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13.2 Procedures (SUBROUTINE and FUNCTION)

Currently, g77 passes arguments via reference—specifically, by passing a pointer to the location in memory of a variable, array, array element, a temporary location that holds the result of evaluating an expression, or a temporary or permanent location that holds the value of a constant.

Procedures that accept CHARACTER arguments are implemented by g77 so that each CHARACTER argument has two actual arguments.

The first argument occupies the expected position in the argument list and has the user-specified name. This argument is a pointer to an array of characters, passed by the caller.

The second argument is appended to the end of the user-specified calling sequence and is named `__g77_length_x', where x is the user-specified name. This argument is of the C type ftnlen (see gcc/libf2c/ for information on that type) and is the number of characters the caller has allocated in the array pointed to by the first argument.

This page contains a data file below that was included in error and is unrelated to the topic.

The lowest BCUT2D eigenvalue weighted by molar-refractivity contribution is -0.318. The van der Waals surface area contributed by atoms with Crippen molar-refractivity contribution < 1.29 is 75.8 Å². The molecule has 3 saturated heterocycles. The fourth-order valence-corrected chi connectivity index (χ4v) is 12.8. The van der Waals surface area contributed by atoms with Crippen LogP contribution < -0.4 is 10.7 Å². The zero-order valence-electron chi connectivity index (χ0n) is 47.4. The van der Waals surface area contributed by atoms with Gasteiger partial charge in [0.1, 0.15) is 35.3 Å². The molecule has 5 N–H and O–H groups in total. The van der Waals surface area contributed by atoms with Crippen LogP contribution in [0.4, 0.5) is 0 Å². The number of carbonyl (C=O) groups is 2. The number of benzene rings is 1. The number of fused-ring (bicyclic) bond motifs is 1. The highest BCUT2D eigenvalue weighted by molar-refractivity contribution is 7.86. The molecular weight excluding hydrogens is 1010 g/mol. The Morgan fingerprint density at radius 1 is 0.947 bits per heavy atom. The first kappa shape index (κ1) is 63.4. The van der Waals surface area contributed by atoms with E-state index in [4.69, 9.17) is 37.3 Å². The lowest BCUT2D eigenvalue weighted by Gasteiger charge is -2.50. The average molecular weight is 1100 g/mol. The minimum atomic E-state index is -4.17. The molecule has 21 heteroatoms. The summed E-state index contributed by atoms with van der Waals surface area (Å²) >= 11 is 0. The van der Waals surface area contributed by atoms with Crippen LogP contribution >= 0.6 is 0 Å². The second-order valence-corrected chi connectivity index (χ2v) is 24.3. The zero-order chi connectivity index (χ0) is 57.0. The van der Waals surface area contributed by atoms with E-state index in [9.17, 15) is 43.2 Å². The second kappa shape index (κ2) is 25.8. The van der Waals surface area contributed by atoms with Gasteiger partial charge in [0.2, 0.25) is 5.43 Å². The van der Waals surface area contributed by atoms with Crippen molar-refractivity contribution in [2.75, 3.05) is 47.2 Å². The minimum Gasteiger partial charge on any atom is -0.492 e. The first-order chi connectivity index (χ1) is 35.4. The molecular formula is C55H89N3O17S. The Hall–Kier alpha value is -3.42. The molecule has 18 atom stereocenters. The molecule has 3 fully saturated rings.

A procedure will ignore the length argument if `X' is not declared CHARACTER*(*), because for other declarations, it knows the length. Not all callers necessarily “know” this, however, which is why they all pass the extra argument.

The contents of the CHARACTER argument are specified by the address passed in the first argument (named after it). The procedure can read or write these contents as appropriate.

When more than one CHARACTER argument is present in the argument list, the length arguments are appended in the order the original arguments appear. So `CALL FOO('HI','THERE')' is implemented in C as `foo("hi","there",2,5);', ignoring the fact that g77 does not provide the trailing null bytes on the constant strings (f2c does provide them, but they are unnecessary in a Fortran environment, and you should not expect them to be there).

Note that the above information applies to CHARACTER variables and arrays only. It does not apply to external CHARACTER functions or to intrinsic CHARACTER functions. That is, no second length argument is passed to `FOO' in this case:

     CALL FOO(X)

Nor does `FOO' expect such an argument in this case:


Because of this implementation detail, if a program has a bug such that there is disagreement as to whether an argument is a procedure, and the type of the argument is CHARACTER, subtle symptoms might appear.